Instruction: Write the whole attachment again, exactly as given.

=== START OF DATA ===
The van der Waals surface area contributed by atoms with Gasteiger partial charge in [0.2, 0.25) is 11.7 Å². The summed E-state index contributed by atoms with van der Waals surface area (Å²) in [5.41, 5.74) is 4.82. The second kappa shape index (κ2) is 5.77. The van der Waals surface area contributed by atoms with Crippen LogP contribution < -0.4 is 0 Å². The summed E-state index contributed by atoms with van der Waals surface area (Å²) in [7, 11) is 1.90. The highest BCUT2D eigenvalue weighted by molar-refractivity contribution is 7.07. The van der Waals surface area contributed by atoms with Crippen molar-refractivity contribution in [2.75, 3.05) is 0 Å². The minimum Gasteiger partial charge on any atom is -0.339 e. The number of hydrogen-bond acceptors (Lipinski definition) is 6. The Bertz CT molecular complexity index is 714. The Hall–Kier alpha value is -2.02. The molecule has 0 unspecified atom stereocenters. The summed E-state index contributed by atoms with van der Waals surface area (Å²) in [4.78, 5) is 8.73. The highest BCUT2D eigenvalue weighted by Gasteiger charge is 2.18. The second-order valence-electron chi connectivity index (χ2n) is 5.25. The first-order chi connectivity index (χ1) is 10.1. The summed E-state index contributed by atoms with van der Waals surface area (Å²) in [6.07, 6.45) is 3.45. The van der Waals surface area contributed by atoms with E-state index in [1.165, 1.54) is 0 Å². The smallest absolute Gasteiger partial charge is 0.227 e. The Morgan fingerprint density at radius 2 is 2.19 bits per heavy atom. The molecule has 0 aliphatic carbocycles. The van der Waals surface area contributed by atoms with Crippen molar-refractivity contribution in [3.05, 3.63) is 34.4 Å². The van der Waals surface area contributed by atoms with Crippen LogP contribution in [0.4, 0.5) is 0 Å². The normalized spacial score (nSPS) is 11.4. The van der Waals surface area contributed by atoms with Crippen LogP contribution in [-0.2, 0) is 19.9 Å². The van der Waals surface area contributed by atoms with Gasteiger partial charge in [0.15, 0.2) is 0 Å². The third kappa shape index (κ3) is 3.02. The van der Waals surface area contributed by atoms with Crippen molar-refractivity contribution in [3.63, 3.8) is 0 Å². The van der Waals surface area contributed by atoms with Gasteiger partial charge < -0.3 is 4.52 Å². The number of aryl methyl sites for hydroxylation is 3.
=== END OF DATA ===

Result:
The van der Waals surface area contributed by atoms with Gasteiger partial charge in [0.2, 0.25) is 11.7 Å². The summed E-state index contributed by atoms with van der Waals surface area (Å²) in [5.41, 5.74) is 4.82. The second kappa shape index (κ2) is 5.77. The van der Waals surface area contributed by atoms with Crippen LogP contribution < -0.4 is 0 Å². The summed E-state index contributed by atoms with van der Waals surface area (Å²) in [7, 11) is 1.90. The highest BCUT2D eigenvalue weighted by molar-refractivity contribution is 7.07. The van der Waals surface area contributed by atoms with Crippen molar-refractivity contribution in [2.75, 3.05) is 0 Å². The minimum Gasteiger partial charge on any atom is -0.339 e. The number of hydrogen-bond acceptors (Lipinski definition) is 6. The Bertz CT molecular complexity index is 714. The Hall–Kier alpha value is -2.02. The molecule has 0 unspecified atom stereocenters. The summed E-state index contributed by atoms with van der Waals surface area (Å²) in [4.78, 5) is 8.73. The highest BCUT2D eigenvalue weighted by Gasteiger charge is 2.18. The second-order valence-electron chi connectivity index (χ2n) is 5.25. The first-order chi connectivity index (χ1) is 10.1. The summed E-state index contributed by atoms with van der Waals surface area (Å²) in [6.07, 6.45) is 3.45. The van der Waals surface area contributed by atoms with E-state index in [1.165, 1.54) is 0 Å². The smallest absolute Gasteiger partial charge is 0.227 e. The Morgan fingerprint density at radius 2 is 2.19 bits per heavy atom. The molecule has 0 aliphatic carbocycles. The van der Waals surface area contributed by atoms with Crippen molar-refractivity contribution in [3.05, 3.63) is 34.4 Å². The van der Waals surface area contributed by atoms with Crippen LogP contribution in [0.4, 0.5) is 0 Å². The normalized spacial score (nSPS) is 11.4. The van der Waals surface area contributed by atoms with Crippen LogP contribution in [-0.2, 0) is 19.9 Å². The van der Waals surface area contributed by atoms with Gasteiger partial charge in [0.15, 0.2) is 0 Å². The third kappa shape index (κ3) is 3.02. The van der Waals surface area contributed by atoms with Crippen molar-refractivity contribution in [3.63, 3.8) is 0 Å². The van der Waals surface area contributed by atoms with Gasteiger partial charge < -0.3 is 4.52 Å². The number of aryl methyl sites for hydroxylation is 3.